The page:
Lithium in pathological gamblers with co-occurring bipolar spectrum disorders greatly helps in controlling their addiction to gambling. Sustained-release lithium carbonate demonstrate significantly greater improvement than placebo in reducing gambling thoughts/urges and behaviors and overall gambling severity.

Intermittent explosive disorder

Divalproex may be some benefit in patients of IED with co-morbid personality disorders in reducing aggression & irritability. Levetiracetam is not at all useful.

Pathologic skin picking

The anticonvulsant, lamotrigine, has been used in one double-blind study to treat PSP. Lamotrigine failed to demonstrate significant improvement on any measure of PSP severity.

Summary of mood stabilizers/anti-epileptic treatments for ICDs

The data regarding mood stabilizer or anti-epileptic medications in the treatment of ICDs is far too limited to make any useful clinical conclusions. Not all medications in this category have the same pharmacological mechanism and these medications have been tested in only a few of the ICDs.

Opioid antagonists

Pathological gambling

Naltrexone in the treatment of pathological gambling have produced generally a positive results. With naltrexone therapy, patient also need CBT session at regular interval for full benefit.


Treatment with naltrexone showed significant decreases in trichotillomania symptom severity compared to placebo, in few trials.


Naltrexone significantly reduced urges to steal and stealing behavior compared to placebo.

Summary of opioid antagonist treatments for ICDs

The data regarding the use of opioid antagonists for PG are persuasive and provide the strongest evidence of any medication for the treatment of ICDs. Dosing of the opioid antagonist may be important for successful clinical outcome. The evidence for the use of opioid antagonists in KM is also promising. The evidence for opioid antagonists for TTM are limited. Naltrexone should be considered the first-line treatment for PG and KM based on the data thus far. Future studies should examine opioid antagonists for a wider range of ICDs.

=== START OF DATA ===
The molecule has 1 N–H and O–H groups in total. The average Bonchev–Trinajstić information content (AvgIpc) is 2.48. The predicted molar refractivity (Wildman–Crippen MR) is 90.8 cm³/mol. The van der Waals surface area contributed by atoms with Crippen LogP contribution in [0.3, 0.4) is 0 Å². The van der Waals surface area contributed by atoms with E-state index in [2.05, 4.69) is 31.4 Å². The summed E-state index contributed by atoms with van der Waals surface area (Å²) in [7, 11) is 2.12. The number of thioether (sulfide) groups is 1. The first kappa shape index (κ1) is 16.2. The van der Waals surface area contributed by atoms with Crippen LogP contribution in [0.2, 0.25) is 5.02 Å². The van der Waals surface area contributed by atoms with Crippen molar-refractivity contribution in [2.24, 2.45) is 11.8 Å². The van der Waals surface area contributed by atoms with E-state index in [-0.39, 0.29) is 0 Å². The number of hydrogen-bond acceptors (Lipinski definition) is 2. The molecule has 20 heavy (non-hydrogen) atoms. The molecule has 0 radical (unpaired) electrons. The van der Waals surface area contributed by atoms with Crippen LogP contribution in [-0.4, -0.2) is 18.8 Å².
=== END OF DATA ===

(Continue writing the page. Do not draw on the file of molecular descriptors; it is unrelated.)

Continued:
Atypical neuroleptics

Pathological gambling

Olanzapine no more effective than placebo


Olanzapine, demonstrated significant improvement on measures of TTM severity in 25 subjects with TTM.

Summary of atypical antipsychotic treatment for ICDs

These medications provide no additional benefit. The data for TTM, however, are very persuasive although it was a very small study. The questions remains whether different atypical antipsychotics may produce different results in ICDs. Given the side effect profile of these medications, however, they should be used with caution and with monitoring of potential health-related side effects.

Glutamatergic agents

Pathological gambling

N-acetyl cysteine (NAC) has been found to be effective in decreasing PG symptoms in an 8-week, open-label trial. NAC was found to be effective in reducing gambling thoughts / urges and behaviors and improving level of functioning in subjects.


Using a sample of 50 individuals with TTM, subjects randomized to receive NAC for 12 weeks had significantly greater reductions in TTM symptomology.

Summary of glutamatergic agents for ICDs

The data regarding the use of NAC for both TTM and PG are encouraging. Both studies enrolled subjects with co-occurring anxiety and depression and therefore the results may generalize better to the population at large. The studies highlight that focusing on the glutamate system may be potentially beneficial when considering treatment for ICDs.


Treating Impulse Control Disorders (ICDs) is difficult because individuals with ICDs often are conflicted with the desire to engage in the behavior and their desire to stop the behavior. Thus, we should carefully assess the situations that cause individuals to seek help. We also need to stay cognizant of co-morbid disorders because ICD symptomology may worsen with co-occurring disorders and co-occurring disorders may interfere with treatment outcomes.

Although ICDs present significant public health concerns, researchers and clinicians have paid relatively little attention to these conditions. Significant advances have been made in the exploration of pharmacological treatments for ICDs. Further advances, however, must be made.